BUBO in POLAND - part 3
Despite our busy day yesterday, we set our alarms and were up at first light so as to not waste any time. I can't say it was easy to drag ourselves up but we managed it OK for some local pre-breakfast birding. As we had no desperate targets now, after our well-deserved success the day before, we asked Bogdan to take us to some locations for great general birding. We couldn't go far from the guest house or we'd have missed breakfast - literally a crime - so we decided to try the town park on the edge of the village.
The weather was very dull and cloudy in the post-dawn hours and I found it very difficult to take any photos. The Park contained various buildings and these were surrounded by very large trees and there were many woodland species on show. The trees though were not as dense as in the main forest and viewing was pretty good. We saw plenty of Hawfinches and Jays, plus single Treecreeper and Nuthatch. A big surprise for me, as I wasn't expecting them at all, assuming they'd already be back up north, was a flock of c.30 Waxwing calling and flying around the tops of the tallest trees.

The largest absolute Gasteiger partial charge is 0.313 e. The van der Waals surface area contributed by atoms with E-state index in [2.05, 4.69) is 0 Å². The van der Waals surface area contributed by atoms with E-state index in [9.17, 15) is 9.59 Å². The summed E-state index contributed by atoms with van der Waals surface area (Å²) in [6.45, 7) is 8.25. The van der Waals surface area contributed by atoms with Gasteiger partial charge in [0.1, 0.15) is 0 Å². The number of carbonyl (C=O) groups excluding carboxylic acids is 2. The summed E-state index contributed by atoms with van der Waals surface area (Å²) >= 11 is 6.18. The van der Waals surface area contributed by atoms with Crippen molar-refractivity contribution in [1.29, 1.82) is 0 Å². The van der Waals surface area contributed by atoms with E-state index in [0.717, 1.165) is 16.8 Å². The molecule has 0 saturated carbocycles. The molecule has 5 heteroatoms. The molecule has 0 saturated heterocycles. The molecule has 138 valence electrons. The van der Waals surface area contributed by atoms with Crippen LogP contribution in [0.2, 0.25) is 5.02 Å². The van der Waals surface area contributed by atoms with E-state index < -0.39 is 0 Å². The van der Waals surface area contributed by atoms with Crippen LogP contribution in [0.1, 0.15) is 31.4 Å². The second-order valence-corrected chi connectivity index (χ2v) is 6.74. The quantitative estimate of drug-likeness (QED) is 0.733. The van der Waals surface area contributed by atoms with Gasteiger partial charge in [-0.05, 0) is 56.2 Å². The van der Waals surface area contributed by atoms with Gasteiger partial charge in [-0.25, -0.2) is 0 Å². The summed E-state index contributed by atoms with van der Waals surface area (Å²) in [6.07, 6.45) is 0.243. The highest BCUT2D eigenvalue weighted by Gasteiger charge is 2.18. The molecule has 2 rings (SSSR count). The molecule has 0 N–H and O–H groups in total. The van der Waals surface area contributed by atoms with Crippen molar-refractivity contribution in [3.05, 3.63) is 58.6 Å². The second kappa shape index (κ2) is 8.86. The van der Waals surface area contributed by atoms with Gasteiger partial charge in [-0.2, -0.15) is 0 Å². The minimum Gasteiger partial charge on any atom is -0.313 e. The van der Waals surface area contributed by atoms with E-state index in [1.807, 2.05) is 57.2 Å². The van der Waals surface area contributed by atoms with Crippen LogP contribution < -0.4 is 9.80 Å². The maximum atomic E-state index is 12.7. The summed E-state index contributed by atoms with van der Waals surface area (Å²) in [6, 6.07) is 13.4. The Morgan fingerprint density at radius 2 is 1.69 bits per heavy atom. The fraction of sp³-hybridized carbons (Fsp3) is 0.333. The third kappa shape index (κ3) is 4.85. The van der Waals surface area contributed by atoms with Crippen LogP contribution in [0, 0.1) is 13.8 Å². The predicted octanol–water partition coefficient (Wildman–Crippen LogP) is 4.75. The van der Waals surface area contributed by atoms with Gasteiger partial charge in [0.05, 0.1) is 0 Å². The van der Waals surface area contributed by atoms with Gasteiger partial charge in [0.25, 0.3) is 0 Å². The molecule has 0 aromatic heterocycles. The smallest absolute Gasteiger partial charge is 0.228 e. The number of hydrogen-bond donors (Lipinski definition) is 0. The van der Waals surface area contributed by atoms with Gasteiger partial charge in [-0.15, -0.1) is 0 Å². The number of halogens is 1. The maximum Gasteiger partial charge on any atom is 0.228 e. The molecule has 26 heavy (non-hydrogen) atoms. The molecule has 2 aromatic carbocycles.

As we reached a cleared grass area, we had a Grey-headed Woodpecker fly across and into the trees, where we also saw a second bird. Not as good views as the previous day though. We saw a couple of Marsh Tits really close and there were a few Wood Warblers singing. We were hoping for perhaps an early Collared Flycatcher as this is apparently a really good spot for them but it did not feel at all summery. Fieldfares were plentiful and we heard lots of Great Spotted Woodpeckers drumming. The lads also picked out a Lesser Spotted Woodpecker drumming also but we couldn't really see it high up in the trees above the path.